Do you know what it’s like to be a student in today’s education system? Do you know what it’s like to be a physically or neurologically challenged student in today’s education system? Would it surprise you to learn that there is still a significant gulf between the two?
Last year as part of my work as Accessibility Manager for Blackboard I had the opportunity to do some research into what it’s like to be a student with a disability in today’s world of education. I talked to many students. I learned a great deal. I developed some insights. I created a couple of journey maps. One for the typically developing student and one for those that have various physical or cognitive challenges. Last fall I had the opportunity to share these stories with the folks at the EDUI conference in Charlottesville VA. But I think the story itself is a powerful one and so I am sharing it here. If you’re interested in the slides that accompanied this for the formal presentation you can check it out in my storytelling work.
Blackboard’s mission is to reimagine education and over the last couple of years we’ve spent a lot of time talking with students. We’ve been focused on learning more about them, what they need, what they want, what inspires them to learn. Today I’d like to share one student’s story with all of you.
During my research I met a young man named Hassim (name changed to protect privacy). Hassim is a law student at U.C Berkeley. He has Cerebral Palsy and Balint’s Syndrome. And he’s one of only 16% of students with disabilities who continue on to graduate with a post secondary degree in the United States.
If you’re not familiar, Cerebral Palsy is a neurological disorder that generally appears in early childhood. It impacts the parts of the brain that control muscle movement and function.
Balint’s syndrome, while also a neurological disorder, is a little more complex. It impacts a person’s ability to see the entire visual field preventing them from creating full pictures. It also creates challenges in focusing the eye on an object or moving one’s hand to an object using only visual information.
Both of these conditions would appear to create very obvious limitations for Hassim. You’d see him struggle to move with out his wheelchair. He probably couldn’t hold a pencil or pen for a long time to write. He’d have a hard time focusing his eyes on specific objects. His inability to see the entire visual field would make reading a challenge. Imagine seeing every letter individually, not being able to quickly connect them into a single word. His CP would make writing notes and keeping up with school work in the traditional manner difficult. But in middle school, Hassim was once denied assistance and accommodations and often accused of cheating. He was told that he was too high achieving, meaning too smart, to actually be disabled.
Sadly, this isn’t as uncommon as we might like to think it is.
MYTH: Students with disabilities are less academically capable than their able-bodied peers.
FACT: Most disabilities don’t impair a person’s academic capability; they just change the way he accomplishes learning.
For most students, formal school starts somewhere around 4 years of age. Their parents enroll them into a school in a carefully selected school district. They are placed into a class, they start to form their first friendships, and they do the work needed to learn what the teacher’s lesson plan dictates.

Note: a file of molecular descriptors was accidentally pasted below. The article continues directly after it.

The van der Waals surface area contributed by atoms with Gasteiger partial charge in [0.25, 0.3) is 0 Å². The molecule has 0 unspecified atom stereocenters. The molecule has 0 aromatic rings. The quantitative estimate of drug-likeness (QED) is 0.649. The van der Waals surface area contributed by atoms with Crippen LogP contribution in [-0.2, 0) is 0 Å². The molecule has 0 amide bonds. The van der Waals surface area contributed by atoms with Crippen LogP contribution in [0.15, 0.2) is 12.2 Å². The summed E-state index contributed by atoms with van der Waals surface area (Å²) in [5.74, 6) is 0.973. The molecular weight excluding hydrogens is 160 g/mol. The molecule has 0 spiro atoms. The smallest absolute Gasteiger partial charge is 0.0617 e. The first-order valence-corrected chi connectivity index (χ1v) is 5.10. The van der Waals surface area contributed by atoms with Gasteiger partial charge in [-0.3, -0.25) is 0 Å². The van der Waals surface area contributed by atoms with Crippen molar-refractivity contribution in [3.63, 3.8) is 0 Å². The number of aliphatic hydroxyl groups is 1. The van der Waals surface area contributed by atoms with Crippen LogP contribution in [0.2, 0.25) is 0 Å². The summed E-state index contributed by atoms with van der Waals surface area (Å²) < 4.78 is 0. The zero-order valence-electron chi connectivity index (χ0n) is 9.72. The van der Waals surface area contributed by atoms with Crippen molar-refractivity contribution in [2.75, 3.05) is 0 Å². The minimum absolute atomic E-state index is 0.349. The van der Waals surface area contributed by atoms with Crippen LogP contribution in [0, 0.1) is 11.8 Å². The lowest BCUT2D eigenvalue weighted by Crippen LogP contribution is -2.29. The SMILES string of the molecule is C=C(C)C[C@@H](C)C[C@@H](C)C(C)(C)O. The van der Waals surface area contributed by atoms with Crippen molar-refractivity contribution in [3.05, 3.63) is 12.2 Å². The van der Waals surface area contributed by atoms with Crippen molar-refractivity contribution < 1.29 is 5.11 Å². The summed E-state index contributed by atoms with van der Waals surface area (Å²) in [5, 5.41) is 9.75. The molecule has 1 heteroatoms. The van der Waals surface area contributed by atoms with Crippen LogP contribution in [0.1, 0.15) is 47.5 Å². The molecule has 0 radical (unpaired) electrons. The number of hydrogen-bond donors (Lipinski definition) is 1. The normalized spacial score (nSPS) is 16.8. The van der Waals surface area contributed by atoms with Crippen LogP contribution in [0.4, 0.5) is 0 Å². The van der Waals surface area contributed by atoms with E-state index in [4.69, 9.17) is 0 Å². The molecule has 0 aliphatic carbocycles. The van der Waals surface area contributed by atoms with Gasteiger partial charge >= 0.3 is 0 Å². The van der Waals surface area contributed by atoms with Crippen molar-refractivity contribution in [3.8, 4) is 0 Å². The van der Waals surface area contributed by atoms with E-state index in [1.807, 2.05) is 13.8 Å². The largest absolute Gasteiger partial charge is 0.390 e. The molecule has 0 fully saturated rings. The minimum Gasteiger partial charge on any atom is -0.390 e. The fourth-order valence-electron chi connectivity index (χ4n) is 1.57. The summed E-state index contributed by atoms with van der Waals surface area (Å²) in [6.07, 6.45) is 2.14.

This continues through middle school and somewhere around the middle of the 8th grade they, and their families, start thinking about where they should go to high-school. Is the school in their current district good enough, or do they need to move? Once enrolled, the first few years of high-school look a lot like middle school. Students continue building relationships, they start getting involved in extra-curriculars, and they continue learning “normally”. In junior and senior year, they start thinking about and preparing for college. They take their SATs, complete the FASFA paperwork and apply to college.
Once they’ve been accepted to a college or university, they need to start making choices: Which school am I actually going to go to? How am I going to pay for it? What courses am I going to take? Do I need to work while I am going to school? Where am I going to live?
For most students, college is where they start experiencing their first real life stressors. They may be moving away from home and learning how to live independently for the first time. They may start to feel the financial stresses; they feel the pressure of the academic rigors of higher education. Over the course of four years, through many failures, more successes, and a whole lot of learning they graduate with a degree.
For most of us, this looks pretty familiar. Society’s mental model of education is that of the typically developing student.
Most students are driven to attend college by one or more of the following reasons:
- They have a specific interest or passion they want to commit to.
- They think getting a degree means a better job, more money, and more independence.
- They feel like it’s an expected right of passage.
The reasons students with a disability consider continuing their education look really similar to their typically developing peers:
- They have a specific interest or passion they want to commit to.
- They are looking for a way to live a more independent life.
Sadly, most don’t believe it’s expected of them.
MYTH: Students with disabilities don’t want to go to college.
FACT: Students with disabilities want to continue their education. It’s just harder for them.
So let’s now take a look at what the academic journey looks like for a student with a disability.